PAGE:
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Wealth and Inequality: Asset Development and Poverty Reduction Policies in the U.S. — New York University

Financial assets underpin the economic fabric of the U.S. Households’ ability to accumulate wealth is a function of income, intergenerational wealth transfer, private financial products and services, and public policy. This course will examine how the accumulation of such assets - namely land, homes, investments – is and should be stimulated and shaped by government intervention. From tax policy to banking regulation, poverty alleviation programs to anti-discrimination laws, the U.S. government has historically played a critical role in promoting wealth among some groups and excluding others from such privilege.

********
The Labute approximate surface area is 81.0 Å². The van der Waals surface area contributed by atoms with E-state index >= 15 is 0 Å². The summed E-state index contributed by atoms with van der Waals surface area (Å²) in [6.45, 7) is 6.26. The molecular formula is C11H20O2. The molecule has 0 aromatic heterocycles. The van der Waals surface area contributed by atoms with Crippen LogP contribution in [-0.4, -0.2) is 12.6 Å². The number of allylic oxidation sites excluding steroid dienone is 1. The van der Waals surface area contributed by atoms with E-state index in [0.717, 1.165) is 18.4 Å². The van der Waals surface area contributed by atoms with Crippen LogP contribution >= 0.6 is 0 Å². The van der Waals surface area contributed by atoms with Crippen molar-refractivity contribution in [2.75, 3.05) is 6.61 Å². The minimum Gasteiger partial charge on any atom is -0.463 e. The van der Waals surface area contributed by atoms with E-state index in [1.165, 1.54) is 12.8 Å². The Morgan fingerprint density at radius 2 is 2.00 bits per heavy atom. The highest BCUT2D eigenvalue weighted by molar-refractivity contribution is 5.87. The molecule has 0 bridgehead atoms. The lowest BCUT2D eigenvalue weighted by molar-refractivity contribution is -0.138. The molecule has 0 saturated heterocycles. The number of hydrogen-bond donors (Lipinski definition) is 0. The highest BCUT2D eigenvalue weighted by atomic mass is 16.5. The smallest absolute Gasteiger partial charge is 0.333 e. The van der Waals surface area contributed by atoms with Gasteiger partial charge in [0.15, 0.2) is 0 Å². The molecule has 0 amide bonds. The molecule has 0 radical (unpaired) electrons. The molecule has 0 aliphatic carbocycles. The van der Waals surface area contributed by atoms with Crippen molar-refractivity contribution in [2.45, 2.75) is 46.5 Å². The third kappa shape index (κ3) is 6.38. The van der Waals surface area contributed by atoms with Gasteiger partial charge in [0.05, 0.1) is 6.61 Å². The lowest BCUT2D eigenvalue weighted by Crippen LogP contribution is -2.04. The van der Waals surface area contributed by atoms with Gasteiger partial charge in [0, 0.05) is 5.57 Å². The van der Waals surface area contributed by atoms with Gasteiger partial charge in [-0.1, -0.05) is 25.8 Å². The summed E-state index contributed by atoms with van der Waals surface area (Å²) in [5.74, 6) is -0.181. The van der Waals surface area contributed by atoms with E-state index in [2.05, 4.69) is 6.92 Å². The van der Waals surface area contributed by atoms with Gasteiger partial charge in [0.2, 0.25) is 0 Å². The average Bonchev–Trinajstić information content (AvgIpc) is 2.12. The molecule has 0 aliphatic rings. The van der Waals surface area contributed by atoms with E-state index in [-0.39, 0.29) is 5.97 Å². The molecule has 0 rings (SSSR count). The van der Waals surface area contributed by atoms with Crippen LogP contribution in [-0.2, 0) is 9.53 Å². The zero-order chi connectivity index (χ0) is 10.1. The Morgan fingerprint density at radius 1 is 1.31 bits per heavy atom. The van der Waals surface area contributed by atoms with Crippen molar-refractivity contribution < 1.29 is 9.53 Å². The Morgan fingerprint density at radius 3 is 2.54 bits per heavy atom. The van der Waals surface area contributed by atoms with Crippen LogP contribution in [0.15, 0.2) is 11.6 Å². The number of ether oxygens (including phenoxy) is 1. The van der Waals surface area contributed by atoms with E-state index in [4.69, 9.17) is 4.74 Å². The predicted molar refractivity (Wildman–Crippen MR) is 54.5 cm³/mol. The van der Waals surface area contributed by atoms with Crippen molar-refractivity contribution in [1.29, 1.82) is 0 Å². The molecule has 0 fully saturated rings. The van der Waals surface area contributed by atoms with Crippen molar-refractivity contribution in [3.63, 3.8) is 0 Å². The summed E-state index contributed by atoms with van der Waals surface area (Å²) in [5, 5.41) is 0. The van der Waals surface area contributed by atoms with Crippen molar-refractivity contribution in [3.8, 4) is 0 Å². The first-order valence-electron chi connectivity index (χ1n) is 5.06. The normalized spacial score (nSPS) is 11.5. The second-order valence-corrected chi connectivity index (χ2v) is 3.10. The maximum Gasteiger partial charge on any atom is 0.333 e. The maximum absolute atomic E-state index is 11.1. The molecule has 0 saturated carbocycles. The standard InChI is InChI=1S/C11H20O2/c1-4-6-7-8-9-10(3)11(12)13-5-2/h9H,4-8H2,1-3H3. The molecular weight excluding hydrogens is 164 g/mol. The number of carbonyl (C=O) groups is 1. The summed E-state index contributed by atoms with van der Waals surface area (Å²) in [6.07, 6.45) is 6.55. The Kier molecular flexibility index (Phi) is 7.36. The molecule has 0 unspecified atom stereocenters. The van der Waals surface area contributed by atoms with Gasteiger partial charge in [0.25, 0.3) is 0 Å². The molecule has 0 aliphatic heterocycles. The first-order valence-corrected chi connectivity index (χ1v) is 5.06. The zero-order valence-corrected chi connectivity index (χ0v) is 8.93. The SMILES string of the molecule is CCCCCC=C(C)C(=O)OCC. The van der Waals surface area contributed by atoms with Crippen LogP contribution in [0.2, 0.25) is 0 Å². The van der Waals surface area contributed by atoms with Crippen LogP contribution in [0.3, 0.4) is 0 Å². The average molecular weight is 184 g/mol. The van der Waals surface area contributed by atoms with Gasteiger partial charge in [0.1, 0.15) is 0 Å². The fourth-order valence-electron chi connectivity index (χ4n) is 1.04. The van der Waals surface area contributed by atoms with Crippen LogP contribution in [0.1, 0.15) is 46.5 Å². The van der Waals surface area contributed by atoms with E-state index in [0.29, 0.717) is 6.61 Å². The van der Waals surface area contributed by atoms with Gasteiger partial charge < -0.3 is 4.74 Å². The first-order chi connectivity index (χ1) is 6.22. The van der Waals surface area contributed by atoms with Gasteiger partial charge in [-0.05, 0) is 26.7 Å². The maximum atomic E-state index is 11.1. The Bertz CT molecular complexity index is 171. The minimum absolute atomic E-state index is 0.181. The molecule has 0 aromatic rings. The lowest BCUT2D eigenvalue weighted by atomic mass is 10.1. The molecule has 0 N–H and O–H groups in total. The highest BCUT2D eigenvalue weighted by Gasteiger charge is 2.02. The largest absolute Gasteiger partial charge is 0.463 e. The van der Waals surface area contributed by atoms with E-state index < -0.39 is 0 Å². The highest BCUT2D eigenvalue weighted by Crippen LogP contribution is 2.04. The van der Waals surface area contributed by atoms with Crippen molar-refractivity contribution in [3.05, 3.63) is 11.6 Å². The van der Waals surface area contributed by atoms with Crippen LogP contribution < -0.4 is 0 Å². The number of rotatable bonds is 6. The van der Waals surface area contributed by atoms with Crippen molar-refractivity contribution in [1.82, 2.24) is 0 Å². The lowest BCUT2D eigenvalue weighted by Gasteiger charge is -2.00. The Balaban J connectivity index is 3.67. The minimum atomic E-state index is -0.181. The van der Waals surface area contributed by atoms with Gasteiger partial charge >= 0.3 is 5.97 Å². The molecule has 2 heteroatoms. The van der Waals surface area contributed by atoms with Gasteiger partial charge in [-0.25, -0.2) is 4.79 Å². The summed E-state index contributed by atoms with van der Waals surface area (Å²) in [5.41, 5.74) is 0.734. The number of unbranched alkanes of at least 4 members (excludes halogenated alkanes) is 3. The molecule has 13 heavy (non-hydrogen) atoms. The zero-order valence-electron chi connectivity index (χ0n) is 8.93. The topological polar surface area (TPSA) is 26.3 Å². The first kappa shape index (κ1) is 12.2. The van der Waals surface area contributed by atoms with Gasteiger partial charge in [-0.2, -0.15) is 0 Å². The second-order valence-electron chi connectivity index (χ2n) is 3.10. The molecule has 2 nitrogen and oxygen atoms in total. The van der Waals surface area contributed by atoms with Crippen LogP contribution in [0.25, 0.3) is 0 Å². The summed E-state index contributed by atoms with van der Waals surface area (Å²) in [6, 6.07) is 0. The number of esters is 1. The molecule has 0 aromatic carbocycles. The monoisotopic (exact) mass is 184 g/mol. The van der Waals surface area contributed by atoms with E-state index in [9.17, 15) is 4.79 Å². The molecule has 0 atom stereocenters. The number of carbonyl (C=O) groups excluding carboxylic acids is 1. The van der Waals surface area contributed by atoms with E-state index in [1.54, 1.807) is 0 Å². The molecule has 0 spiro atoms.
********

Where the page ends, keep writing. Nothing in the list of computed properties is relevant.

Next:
The course will review new strategies supported by foundations, community practitioners, financial institutions and policymakers for expanding this country’s wealth-formation vehicles – such as individual development accounts and life-long savings accounts. At the same time, the course will consider how effective public policy must understand the factors undermining asset formation such as predatory lending, consumer psychology and financial product availability. The course, which is participatory and interactive, will conclude with students conceptualizing their own assets policies.